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Does the floor function hold for this property:

$$\left \lfloor \frac{a}{b} \right \rfloor + \left \lfloor \frac{c}{d} \right \rfloor =\left \lfloor \frac{c+a}{b*d} \right \rfloor$$

Is this a valid expression using the floor function in mathematics ?

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    $\begingroup$ You mean: $\lfloor \frac ab\rfloor + \lfloor \frac cd\rfloor= \lfloor \frac {a+c}{bd}\rfloor$? Try $\frac ab=\frac 54=\frac cd$. $\endgroup$ – lulu Oct 14 '16 at 20:12
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    $\begingroup$ Try a = b = c = 1, d = 3. $\endgroup$ – user144221 Oct 14 '16 at 20:12
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What you've written makes no sense. Well, it make sense but there's no reasoning behind it. Let $a=b=c=d $ then you have $[a/b]+[c/d]=1+1=2$ and $[\frac {a+c}{bd}]=[2/b] =2,1,0$ if $b=1,2,3^+$. The two sides have nothing to do with each other so it's a silly question.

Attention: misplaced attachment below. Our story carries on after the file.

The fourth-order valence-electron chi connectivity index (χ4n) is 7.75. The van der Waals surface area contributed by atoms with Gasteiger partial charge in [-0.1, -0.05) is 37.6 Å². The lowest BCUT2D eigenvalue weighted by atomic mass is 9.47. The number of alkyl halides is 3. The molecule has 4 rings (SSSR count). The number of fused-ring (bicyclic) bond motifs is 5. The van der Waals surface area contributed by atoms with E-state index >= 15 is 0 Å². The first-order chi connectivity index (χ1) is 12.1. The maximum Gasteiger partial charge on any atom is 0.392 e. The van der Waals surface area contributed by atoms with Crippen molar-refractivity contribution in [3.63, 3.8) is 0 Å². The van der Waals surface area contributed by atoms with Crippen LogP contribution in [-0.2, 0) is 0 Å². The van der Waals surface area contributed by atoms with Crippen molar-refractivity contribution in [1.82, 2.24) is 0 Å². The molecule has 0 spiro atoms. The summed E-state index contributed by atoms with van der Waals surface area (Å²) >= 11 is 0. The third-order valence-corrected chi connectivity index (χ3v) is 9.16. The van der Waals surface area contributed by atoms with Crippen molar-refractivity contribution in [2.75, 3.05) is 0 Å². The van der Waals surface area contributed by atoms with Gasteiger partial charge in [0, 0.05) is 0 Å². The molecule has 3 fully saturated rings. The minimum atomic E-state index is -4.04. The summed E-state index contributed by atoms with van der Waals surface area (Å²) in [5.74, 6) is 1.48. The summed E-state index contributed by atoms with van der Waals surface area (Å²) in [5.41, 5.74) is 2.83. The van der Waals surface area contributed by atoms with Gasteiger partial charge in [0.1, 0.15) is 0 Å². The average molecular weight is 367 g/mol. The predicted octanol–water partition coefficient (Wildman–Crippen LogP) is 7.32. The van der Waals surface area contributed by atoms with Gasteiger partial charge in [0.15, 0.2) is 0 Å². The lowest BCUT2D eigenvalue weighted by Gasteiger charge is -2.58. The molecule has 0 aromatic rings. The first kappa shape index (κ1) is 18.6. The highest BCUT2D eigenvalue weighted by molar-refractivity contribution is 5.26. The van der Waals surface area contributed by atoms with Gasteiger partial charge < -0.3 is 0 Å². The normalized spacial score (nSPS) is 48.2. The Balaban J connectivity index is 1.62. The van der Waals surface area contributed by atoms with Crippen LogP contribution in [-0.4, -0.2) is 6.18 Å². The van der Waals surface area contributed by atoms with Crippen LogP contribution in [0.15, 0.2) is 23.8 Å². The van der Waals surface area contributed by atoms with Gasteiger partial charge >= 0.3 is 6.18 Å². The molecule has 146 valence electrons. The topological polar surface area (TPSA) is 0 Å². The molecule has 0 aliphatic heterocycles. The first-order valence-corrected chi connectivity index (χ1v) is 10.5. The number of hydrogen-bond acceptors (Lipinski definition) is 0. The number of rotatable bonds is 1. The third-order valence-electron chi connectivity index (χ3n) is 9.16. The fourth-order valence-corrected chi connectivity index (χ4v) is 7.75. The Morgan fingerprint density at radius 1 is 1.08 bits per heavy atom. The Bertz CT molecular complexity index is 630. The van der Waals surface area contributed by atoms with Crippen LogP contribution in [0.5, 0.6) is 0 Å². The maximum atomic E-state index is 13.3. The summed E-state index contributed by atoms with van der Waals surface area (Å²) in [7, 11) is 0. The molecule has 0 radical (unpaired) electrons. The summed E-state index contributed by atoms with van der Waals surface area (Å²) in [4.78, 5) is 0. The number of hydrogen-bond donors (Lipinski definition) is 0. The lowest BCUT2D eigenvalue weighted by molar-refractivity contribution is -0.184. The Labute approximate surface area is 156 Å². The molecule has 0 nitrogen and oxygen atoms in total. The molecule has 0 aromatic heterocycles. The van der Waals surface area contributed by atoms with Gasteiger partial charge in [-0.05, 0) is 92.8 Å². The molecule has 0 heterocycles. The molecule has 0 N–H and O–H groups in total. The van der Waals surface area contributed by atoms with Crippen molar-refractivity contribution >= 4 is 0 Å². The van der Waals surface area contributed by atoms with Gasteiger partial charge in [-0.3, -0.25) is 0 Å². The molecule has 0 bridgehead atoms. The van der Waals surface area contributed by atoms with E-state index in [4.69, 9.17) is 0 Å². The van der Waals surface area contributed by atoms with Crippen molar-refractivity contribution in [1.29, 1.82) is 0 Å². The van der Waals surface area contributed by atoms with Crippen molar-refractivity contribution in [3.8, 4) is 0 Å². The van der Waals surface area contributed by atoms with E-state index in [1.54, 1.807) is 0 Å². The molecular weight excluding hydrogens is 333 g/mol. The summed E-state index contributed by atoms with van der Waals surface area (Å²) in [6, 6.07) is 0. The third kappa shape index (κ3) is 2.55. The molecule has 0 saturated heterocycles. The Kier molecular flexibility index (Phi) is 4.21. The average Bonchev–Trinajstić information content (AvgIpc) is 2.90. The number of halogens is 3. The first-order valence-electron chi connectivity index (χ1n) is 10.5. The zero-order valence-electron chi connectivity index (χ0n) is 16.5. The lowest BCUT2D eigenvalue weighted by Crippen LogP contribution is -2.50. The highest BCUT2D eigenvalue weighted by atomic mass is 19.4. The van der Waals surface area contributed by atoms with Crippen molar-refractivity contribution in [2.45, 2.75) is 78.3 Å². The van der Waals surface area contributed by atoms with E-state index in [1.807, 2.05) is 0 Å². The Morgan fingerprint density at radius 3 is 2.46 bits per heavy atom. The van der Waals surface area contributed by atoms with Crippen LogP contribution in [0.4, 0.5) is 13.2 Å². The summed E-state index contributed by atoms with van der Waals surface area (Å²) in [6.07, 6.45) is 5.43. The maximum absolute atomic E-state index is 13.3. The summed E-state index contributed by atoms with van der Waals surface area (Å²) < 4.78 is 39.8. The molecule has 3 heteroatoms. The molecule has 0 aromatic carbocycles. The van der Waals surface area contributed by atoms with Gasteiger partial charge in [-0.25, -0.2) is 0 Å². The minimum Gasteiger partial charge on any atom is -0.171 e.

I think you meant does $[a/b] + [c/d] =[a/b + c/d] =[\frac {ad+bc}{bd}] $. This is false but it's reasonable to ask and isn't "silly".

Let $a=nb+j $, $c=md+k $

$[a/b]+[c/d]= n+m $

$[a/b + c/d]=[n+j/b+m+k/d]=n+m+[j/b+k/d]$. $0\le j/b <1$ and $0\le k/d <1$ so $0\le j/b+k/d <2$ so $[j/b+k/d]=0,1$.

So $[a/b+c/d]= $ either $[a/b]+[c/d] $ or $[a/b]+[c/d] +1$.

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